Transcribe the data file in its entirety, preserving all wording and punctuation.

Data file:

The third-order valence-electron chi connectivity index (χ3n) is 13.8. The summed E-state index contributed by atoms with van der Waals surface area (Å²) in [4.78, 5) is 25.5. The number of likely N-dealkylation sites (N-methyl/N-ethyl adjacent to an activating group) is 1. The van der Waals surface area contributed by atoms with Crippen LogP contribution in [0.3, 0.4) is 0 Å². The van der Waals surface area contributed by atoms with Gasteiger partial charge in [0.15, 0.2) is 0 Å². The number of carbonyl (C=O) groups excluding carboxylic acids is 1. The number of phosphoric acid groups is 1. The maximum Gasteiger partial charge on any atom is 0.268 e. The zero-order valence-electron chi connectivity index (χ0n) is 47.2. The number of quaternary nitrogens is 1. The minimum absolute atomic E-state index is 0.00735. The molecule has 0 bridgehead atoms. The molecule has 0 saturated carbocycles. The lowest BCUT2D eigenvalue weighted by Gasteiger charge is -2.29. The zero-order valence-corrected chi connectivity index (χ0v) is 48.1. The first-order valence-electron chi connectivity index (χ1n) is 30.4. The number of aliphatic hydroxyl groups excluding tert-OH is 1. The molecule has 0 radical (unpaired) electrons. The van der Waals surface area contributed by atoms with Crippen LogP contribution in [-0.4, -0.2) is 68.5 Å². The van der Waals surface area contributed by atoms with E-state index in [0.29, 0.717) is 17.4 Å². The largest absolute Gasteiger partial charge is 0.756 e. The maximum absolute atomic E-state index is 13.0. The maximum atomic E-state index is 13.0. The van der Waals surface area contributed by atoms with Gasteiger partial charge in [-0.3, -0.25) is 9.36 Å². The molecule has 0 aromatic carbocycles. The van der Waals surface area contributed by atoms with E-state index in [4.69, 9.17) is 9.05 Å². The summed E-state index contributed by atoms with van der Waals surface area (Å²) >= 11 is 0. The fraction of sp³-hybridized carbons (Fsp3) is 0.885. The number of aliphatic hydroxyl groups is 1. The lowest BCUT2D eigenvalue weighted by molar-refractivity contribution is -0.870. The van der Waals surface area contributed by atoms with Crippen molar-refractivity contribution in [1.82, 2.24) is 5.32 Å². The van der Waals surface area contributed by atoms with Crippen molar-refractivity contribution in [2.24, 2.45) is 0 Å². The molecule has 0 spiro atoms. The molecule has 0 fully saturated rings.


The third-order valence-electron chi connectivity index (χ3n) is 13.8. The summed E-state index contributed by atoms with van der Waals surface area (Å²) in [4.78, 5) is 25.5. The number of likely N-dealkylation sites (N-methyl/N-ethyl adjacent to an activating group) is 1. The van der Waals surface area contributed by atoms with Crippen LogP contribution in [0.3, 0.4) is 0 Å². The van der Waals surface area contributed by atoms with Gasteiger partial charge in [0.15, 0.2) is 0 Å². The number of carbonyl (C=O) groups excluding carboxylic acids is 1. The number of phosphoric acid groups is 1. The maximum Gasteiger partial charge on any atom is 0.268 e. The zero-order valence-electron chi connectivity index (χ0n) is 47.2. The number of quaternary nitrogens is 1. The minimum absolute atomic E-state index is 0.00735. The molecule has 0 bridgehead atoms. The molecule has 0 saturated carbocycles. The lowest BCUT2D eigenvalue weighted by Gasteiger charge is -2.29. The zero-order valence-corrected chi connectivity index (χ0v) is 48.1. The first-order valence-electron chi connectivity index (χ1n) is 30.4. The number of aliphatic hydroxyl groups excluding tert-OH is 1. The molecule has 0 radical (unpaired) electrons. The van der Waals surface area contributed by atoms with Crippen LogP contribution in [-0.4, -0.2) is 68.5 Å². The van der Waals surface area contributed by atoms with E-state index in [0.29, 0.717) is 17.4 Å². The largest absolute Gasteiger partial charge is 0.756 e. The maximum absolute atomic E-state index is 13.0. The maximum atomic E-state index is 13.0. The van der Waals surface area contributed by atoms with Gasteiger partial charge in [-0.3, -0.25) is 9.36 Å². The molecule has 0 aromatic carbocycles. The van der Waals surface area contributed by atoms with E-state index in [4.69, 9.17) is 9.05 Å². The summed E-state index contributed by atoms with van der Waals surface area (Å²) >= 11 is 0. The fraction of sp³-hybridized carbons (Fsp3) is 0.885. The number of aliphatic hydroxyl groups is 1. The lowest BCUT2D eigenvalue weighted by molar-refractivity contribution is -0.870. The van der Waals surface area contributed by atoms with Crippen molar-refractivity contribution in [1.82, 2.24) is 5.32 Å². The van der Waals surface area contributed by atoms with Crippen molar-refractivity contribution in [2.24, 2.45) is 0 Å². The molecule has 0 spiro atoms. The molecule has 0 fully saturated rings.